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Thread: Hot Rod Deville burnt smell/blown fuse

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    Hot Rod Deville burnt smell/blown fuse

    Hey all,

    At a gig last night my amp started sounding a bit off, then there was a burning smell and then the fuse blew. Today I removed all of the tubes, turned it on and there was no burning smell or blown fuse. I then put the tubes in, turned it on and no problem. Then I plugged a guitar in and played for awhile with no problems. This would be a lot easier to troubleshoot if the problem would present itself again. Any help will be greatly appreciated. Thanks.

  2. #2
    Supporting Member Chuck H's Avatar
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    Something is wrong because something burned. You should absolutely open it up and inspect it. Do you use the amp differently in any way at home than you do at a show? What's the difference? You could try to recreate the problem, but I would open it up instead.

    Three things... Those amps are notorious for blowing filter caps. You may not notice the difference right away. If the bias supply went kaput your tubes would be running too hot and you may not notice right away. If a power tube blew the amp may still operate somewhat normally at lower volumes and you wouldn't notice right away.

    I'm sure there are a host of other things that you may not notice right away. But if you smelled something burning, and a fuse blew, something inside blew up or burned up. You have to open it up. For the sake of safety if not for your own satisfaction.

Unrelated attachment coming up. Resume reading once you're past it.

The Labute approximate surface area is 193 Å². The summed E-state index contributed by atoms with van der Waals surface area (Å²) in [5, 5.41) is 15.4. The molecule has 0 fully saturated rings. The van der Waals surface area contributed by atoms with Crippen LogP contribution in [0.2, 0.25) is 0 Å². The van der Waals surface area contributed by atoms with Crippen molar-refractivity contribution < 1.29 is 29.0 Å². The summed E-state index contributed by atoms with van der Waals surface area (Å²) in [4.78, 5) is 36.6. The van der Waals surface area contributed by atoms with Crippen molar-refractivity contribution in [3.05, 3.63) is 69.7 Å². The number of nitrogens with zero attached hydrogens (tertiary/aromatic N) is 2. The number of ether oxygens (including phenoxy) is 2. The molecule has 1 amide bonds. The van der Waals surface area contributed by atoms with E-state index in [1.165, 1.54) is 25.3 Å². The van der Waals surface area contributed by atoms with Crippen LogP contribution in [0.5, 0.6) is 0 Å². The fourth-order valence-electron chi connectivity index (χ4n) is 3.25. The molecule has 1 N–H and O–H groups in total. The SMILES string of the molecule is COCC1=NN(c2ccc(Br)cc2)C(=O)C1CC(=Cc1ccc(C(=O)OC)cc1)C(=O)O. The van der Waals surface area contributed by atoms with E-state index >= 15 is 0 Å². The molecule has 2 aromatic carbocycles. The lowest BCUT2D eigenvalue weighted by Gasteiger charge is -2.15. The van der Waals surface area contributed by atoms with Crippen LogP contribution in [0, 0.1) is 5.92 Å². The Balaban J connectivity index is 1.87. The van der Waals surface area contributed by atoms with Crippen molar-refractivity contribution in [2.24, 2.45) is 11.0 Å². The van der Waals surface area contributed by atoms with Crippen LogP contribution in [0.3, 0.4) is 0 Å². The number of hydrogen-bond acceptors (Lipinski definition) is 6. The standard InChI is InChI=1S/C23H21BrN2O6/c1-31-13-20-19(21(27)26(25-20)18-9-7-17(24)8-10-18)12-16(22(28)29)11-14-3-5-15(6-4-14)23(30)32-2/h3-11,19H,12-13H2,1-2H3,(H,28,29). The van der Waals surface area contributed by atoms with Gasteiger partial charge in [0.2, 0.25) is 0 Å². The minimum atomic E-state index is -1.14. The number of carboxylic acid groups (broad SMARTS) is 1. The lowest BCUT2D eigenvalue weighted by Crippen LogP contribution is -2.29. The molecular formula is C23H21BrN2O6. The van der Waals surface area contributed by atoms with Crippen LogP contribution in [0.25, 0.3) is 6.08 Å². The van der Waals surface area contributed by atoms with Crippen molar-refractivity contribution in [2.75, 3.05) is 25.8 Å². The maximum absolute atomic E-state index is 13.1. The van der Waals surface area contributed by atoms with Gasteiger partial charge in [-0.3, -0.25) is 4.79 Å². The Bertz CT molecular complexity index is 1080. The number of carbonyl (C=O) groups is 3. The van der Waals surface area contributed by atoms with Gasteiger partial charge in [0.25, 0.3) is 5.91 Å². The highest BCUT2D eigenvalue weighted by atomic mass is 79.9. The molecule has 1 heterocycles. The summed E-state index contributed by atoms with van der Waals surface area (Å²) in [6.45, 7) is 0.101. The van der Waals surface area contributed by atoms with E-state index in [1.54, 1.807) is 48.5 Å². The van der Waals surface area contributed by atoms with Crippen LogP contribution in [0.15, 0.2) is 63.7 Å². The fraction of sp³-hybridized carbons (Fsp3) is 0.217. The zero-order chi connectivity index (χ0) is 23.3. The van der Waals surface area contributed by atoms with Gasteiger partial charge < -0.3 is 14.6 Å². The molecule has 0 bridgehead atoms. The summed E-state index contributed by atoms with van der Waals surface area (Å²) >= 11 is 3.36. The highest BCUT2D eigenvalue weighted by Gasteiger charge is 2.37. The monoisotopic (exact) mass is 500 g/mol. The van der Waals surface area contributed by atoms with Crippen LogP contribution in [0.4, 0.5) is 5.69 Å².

"I should have been born sooner. Of course, if I had been, I might be dead now." trem

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    I opened it up expecting to find something burnt, but everything looks good. I used the amp for about two hours today with no problems. I verified a bunch of voltage test points from the schematic. I'm stumped.

  4. #4
    don't forget the joker g-one's Avatar
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    It's possible that a power tube went bad and fried it's screen resistor. You would think that would make a noticeable sound difference, but in my experience it sometimes goes unnoticed, especially if played at higher gain and lower volume settings. After the screen resistor goes, the bad tube may no longer cause a problem as it can't do any work.
    Quick test would be to remove one power tube, play, see if it makes a difference. Then put it back in and remove the other one and play. If one of them makes no difference to the sound when removed, replace it and it's screen resistor. The screen resistors are R61 & R62, 470ohm 1watt.
    "Thank you. Now on this next one , ladies and gentlemen, I'd like you to pay attention to my tone - not so much my singing or the band... " - JP Lepage

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    Thanks, I'll give that a shot and see what happens.

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    I checked those screen resistors(R61 and R62) and measured both at 470 ohms. Could these values drift while the amp is running hot and then return to normal after it cools.I also checked 330 ohm 5W resistors(R78 and R79). There was some discoloration of the copper trace in the pcb but both resistors measured around 330 ohms. At this point I can only assume that bad solder joints are to blame. Any idea why these would cause the amp to blow the fuse and smell burnt. I can't find any significant burnt areas on the pcb which is surprising because it really stunk.

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    Senior Member Enzo's Avatar